I made myself do it. After days of avoiding the internet, I made myself look at the pictures of the fallen horses of the Grand National. As suspected, it broke me. I know there are pictures of wider-scale suffering doing the rounds every day, but, for me, as examples of pain that could have been prevented by people being better humans, they are just as harrowing as the scenes of war.
But I’ll tell you what is worse than looking at the pictures. It’s reading the statistics of the fatalities. 35 horses have died in the last 50 years. A year with no deaths is considered an uncommon bonus.
And that’s just the Grand National.
There were 27 fatalities on other races held at Aintree between 2000 and 2014.
And that’s just Aintree.
145 horses died on British National Hunt racecourses – in 2013 alone. One year. 145 deaths.
And it’s not getting better in this ‘enlightened’ age.
Since 1999 the average number of horses ‘participating’ in the Grand National has gone up over 25% – from 29 to 40 – worsening the crowded conditions and increasing the likelihood of deaths. So in the interests of greater ‘participation’, and the resultant greater injection of cash for already rich people, we are becoming less humane than at any other point in the race’s inglorious history. Less decent than we were years ago when animal welfare featured low on our social conscience. Less morally invested in the important notion that these horses do not get to choose how casually their lives are risked.
The horses do not get to choose. The horses get whipped.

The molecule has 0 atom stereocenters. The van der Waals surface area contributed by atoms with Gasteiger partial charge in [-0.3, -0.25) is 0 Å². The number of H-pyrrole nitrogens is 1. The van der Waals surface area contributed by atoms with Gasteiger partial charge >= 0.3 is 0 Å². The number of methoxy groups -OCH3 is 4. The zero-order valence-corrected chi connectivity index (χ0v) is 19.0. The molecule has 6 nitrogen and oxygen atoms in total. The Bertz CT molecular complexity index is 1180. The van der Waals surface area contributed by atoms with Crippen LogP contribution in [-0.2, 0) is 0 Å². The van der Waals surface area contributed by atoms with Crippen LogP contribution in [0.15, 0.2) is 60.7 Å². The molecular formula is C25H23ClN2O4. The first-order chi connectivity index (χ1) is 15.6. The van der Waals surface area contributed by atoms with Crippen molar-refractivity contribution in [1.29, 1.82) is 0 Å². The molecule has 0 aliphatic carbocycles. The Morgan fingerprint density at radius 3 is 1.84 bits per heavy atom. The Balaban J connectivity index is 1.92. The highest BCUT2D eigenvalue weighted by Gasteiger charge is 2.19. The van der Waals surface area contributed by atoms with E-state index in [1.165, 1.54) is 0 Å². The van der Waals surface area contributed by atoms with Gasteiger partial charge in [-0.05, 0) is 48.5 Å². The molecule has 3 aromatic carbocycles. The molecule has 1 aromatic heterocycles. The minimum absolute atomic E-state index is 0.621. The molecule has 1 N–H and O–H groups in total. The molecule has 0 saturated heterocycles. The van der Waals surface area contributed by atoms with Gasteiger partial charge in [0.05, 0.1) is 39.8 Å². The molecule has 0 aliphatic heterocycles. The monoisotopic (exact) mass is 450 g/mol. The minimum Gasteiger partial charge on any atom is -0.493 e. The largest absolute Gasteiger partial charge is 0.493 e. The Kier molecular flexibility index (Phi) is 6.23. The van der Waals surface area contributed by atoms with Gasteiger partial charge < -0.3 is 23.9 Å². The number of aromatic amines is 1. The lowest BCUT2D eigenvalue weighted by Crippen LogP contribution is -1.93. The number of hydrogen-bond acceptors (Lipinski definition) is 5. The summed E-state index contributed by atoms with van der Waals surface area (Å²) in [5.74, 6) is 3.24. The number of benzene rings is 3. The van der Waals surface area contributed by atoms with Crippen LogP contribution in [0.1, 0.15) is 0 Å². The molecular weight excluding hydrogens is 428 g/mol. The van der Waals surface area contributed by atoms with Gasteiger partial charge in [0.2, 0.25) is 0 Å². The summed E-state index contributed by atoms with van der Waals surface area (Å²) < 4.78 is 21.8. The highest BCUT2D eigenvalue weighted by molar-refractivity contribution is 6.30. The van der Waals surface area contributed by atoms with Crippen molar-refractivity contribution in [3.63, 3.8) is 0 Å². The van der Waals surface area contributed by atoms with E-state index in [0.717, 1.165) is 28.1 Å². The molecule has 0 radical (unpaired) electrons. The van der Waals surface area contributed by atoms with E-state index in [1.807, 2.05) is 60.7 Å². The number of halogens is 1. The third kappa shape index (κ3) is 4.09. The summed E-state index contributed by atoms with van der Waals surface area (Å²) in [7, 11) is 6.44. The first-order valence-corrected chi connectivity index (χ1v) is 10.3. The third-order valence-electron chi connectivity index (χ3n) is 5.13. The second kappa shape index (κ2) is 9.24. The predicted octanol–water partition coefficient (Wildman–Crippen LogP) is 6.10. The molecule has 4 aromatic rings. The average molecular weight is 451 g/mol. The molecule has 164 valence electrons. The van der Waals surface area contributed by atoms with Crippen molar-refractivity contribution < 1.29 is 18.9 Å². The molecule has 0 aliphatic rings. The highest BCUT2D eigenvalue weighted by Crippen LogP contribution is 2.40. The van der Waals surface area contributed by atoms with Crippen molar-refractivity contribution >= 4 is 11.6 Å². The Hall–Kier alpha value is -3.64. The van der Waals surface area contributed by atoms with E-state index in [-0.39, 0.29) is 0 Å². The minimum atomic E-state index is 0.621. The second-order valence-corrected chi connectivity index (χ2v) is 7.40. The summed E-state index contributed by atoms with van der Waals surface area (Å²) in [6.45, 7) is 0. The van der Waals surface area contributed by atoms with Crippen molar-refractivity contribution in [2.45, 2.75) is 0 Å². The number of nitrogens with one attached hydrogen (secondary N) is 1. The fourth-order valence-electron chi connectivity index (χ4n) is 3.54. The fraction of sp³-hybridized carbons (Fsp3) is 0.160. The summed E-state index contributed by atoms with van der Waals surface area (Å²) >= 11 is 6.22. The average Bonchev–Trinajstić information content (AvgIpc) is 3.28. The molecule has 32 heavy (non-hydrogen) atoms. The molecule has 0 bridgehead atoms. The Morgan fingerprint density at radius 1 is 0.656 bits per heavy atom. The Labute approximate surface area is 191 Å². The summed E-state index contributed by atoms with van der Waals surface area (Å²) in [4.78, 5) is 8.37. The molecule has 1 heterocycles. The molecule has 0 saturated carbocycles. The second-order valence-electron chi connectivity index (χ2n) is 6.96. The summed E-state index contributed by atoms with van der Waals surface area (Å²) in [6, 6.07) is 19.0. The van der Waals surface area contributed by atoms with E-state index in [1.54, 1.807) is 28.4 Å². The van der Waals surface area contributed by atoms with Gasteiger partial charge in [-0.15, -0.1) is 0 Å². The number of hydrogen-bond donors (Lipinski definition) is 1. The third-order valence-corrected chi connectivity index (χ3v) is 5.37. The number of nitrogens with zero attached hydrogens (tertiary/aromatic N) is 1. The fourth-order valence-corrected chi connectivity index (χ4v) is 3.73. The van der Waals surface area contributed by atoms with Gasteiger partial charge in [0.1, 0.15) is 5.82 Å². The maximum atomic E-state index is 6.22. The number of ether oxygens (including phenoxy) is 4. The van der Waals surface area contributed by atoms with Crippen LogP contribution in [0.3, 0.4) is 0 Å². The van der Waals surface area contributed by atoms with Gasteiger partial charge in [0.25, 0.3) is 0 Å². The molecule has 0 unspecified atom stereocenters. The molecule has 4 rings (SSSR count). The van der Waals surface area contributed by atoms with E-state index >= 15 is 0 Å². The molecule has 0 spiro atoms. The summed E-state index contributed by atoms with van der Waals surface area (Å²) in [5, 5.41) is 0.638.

And it’s not just the death count, though that is deplorable enough.
The deaths just serve to hide the quota of horses who suffer injuries from major to minor, and those who don’t sustain any visible damage but who ‘merely’ suffer from anxiety and exhaustion. Would we deploy our children to a day of ‘fun risks’ with such nonchalance?
And complicity in pathetic excuses is inexcusable; it makes you ugly.
It’s not enough that it’s a ‘national institution’. It’s not enough that the newspapers like big colour spreads of ludicrous women wearing ludicrous hats. It’s not enough that millions of pounds of sponsorship and gambling pots are involved.
It’s not enough that the horses are groomed daily and have a far better diet than most low income families in this country. It is not enough to suggest these horses enjoy their rigorous training because they love to run. Breeding is one thing; pushing a horse to the death then shrugging and buying another horse is another.
It is not enough to say only a few die and the rest “finish comfortably” (what the fuck is finishing comfortably anyway – getting to the end without their necks bending double as their faces plough into the ground?). It’s not enough that organisers work with animal welfare organisations to reduce the severity of the deliberately difficult fences and to improve veterinary facilities. Having more medical provision on hand is just another way of saying you know the chances are high that the creatures will be damaged but you want to see what happens anyway. Prevention is better than cure. Don’t put their lives in danger.
It’s not enough.
The Grand National is not one of the things that makes this country great or interesting. The Grand National is just another jewel in the crown of privilege still worn by this country of rich men doing whatever they like; the consequences of their questionable actions still being swept under a carpet, which still seethes with centuries’ worth of bodies of the poor, uneducated, innocent, and shackled. People, and horses. Lives. It should be a relic but that carpet still exists. It is not a jolly; it is a blight on our national soul.